Background: There is a growing interest in the impact of body posture influences on outcome measures of cervicogenic headache (CGH).
Objective: To evaluate differences in the 3D spinal alignment in cases suffering from chronic CGH compared to a group of strictly matched control participants without CGH.
Design: A single-blinded, comparative cohort design.
Methods: 100 participants suffering from frequent headaches for at least 3 months who fulfilled the CHISG criteria for CGH were match by age and sex to 100 asymptomatic control group participants. A 4D Formetric device was used to assess participants' posture variables of: 1) thoracic kyphosis max (ICT-ITL in degrees); 2) trunk lateral imbalance (VP-DM in mm); 3) Trunk anterior inclination (VP-DM in mm); 4) lumbar lordotic angle (ITL-ILS max in degrees); 5) Vertebral rotation (rms) in degrees. A matched-pairs binary logistic regression was used to determine whether measurements of posture demonstrated an association with the likelihood of the presence of CGH.
Results: There were statistically significant differences between the CGH and control group for all posture variables indicating larger posture displacements in the CGH group: ICT-ITL (p < .001), Lateral VP-DM (p < .001), Sagittal VP-DM (p < .001), ITL-ILS (p < .001), RMS (p < .001). Logistic regression revealed that as posture displacement increased, a statistically significant increased likelihood of having CGH occurred: (ICT-ITL (max) (p < .001); Trunk imbalance VP-DM (p < .004); Trunk inclination VP-DM (p < .001); and vertebral rotation (RMS) (p = .007). No such relationship was found for Lumbar Lordosis ITL-ILS max.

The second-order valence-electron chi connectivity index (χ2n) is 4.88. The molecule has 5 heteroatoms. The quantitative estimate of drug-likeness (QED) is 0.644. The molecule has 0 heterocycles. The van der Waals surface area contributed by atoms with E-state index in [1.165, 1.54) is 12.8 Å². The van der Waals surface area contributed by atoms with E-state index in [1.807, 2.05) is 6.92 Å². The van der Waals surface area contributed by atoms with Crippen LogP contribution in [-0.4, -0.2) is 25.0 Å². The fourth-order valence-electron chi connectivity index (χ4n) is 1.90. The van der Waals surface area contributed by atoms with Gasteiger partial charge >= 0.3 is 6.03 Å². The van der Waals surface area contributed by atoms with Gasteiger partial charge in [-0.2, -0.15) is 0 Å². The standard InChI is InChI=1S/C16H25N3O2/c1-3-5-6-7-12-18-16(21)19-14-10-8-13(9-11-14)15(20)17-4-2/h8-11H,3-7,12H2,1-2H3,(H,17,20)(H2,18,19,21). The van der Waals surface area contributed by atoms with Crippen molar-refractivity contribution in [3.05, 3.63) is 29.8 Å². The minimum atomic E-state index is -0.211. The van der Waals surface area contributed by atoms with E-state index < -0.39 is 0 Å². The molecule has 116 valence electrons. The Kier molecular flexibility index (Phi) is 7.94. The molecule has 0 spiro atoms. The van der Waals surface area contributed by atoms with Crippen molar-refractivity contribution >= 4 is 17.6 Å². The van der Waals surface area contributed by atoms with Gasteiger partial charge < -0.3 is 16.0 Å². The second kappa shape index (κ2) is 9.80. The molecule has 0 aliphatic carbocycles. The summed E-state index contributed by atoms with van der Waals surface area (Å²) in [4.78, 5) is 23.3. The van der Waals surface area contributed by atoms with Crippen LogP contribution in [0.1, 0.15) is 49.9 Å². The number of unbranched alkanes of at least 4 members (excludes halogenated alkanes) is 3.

Conclusions: Participants with CGH exhibited increased magnitudes of thoracolumbar posture displacements which corresponded to an increased odds of suffering from CGH compared to matched control participants.
Keywords: Cervicogenic; Headache; Posture.
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